Not that the incoming administration cares:

Marking another milestone for a changing planet, scientists reported on Wednesday that the Earth reached its highest temperature on record in 2016 — trouncing a record set only a year earlier, which beat one set in 2014. It is the first time in the modern era of global warming data that temperatures have blown past the previous record three years in a row.

The findings come two days before the inauguration of an American president who has called global warming a Chinese plot and vowed to roll back his predecessor’s efforts to cut emissions of heat-trapping gases.

The heat extremes were especially pervasive in the Arctic, with temperatures in the fall running 20 to 30 degrees Fahrenheit above normal across large stretches of the Arctic Ocean. Sea ice in that region has been in precipitous decline for years, and Arctic communities are already wrestling with enormous problems, such as rapid coastal erosion, caused by the changing climate.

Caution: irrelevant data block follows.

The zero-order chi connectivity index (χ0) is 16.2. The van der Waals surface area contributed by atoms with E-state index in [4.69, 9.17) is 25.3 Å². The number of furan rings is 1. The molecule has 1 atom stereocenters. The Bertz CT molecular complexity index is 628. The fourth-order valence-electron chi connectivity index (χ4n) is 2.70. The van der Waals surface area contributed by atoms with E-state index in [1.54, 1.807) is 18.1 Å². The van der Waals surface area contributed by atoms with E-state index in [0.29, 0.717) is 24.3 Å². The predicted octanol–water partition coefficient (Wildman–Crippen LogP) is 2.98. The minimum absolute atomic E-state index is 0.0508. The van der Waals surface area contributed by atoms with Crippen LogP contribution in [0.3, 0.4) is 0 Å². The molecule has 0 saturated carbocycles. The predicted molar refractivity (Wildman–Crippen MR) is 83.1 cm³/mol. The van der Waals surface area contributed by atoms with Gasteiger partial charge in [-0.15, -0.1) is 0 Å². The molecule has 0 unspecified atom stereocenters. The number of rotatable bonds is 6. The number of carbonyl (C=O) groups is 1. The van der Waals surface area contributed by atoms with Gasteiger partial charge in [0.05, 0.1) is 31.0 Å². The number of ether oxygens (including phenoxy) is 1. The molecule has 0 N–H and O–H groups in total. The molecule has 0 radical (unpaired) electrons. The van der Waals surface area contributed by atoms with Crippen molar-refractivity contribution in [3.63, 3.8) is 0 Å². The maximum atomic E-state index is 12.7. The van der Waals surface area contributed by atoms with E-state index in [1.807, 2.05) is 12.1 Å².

Since 1880, NOAA’s records show only one other instance when global temperature records were set three years in a row: in 1939, 1940 and 1941. The Earth has warmed so much in recent decades, however, that 1941 now ranks as only the 37th-warmest year on record.

Meanwhile, in Chicago this January week, it feels like March.

Long day, so much to read later

Tabs open but not read in my browser:

There was one more item, but it's too big to gloss over.

Thanks, Obama!

Two big Obama stories today.

First, the president has commuted Chelsea Manning's sentence. She'll be freed in May:

In recent days, the White House had signaled that Mr. Obama was seriously considering granting Ms. Manning’s commutation application, in contrast to a pardon application submitted on behalf of the other large-scale leaker of the era, Edward J. Snowden, the former intelligence contractor who disclosed archives of top secret surveillance files and is living as a fugitive in Russia.